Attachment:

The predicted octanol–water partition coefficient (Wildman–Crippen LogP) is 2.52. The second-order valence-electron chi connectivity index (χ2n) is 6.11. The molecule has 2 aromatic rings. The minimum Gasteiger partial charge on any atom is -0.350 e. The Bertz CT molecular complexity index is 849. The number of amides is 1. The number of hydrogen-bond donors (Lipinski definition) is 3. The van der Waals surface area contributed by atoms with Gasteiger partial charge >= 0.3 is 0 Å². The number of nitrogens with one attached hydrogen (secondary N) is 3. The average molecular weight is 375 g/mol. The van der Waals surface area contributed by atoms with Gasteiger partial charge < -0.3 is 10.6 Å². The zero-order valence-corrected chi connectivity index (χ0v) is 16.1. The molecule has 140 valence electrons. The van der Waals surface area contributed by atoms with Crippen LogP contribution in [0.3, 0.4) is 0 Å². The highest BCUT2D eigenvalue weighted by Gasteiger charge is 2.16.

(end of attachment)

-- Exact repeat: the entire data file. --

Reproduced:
The predicted octanol–water partition coefficient (Wildman–Crippen LogP) is 2.52. The second-order valence-electron chi connectivity index (χ2n) is 6.11. The molecule has 2 aromatic rings. The minimum Gasteiger partial charge on any atom is -0.350 e. The Bertz CT molecular complexity index is 849. The number of amides is 1. The number of hydrogen-bond donors (Lipinski definition) is 3. The van der Waals surface area contributed by atoms with Gasteiger partial charge >= 0.3 is 0 Å². The number of nitrogens with one attached hydrogen (secondary N) is 3. The average molecular weight is 375 g/mol. The van der Waals surface area contributed by atoms with Gasteiger partial charge < -0.3 is 10.6 Å². The zero-order valence-corrected chi connectivity index (χ0v) is 16.1. The molecule has 140 valence electrons. The van der Waals surface area contributed by atoms with Crippen LogP contribution in [0.3, 0.4) is 0 Å². The highest BCUT2D eigenvalue weighted by Gasteiger charge is 2.16.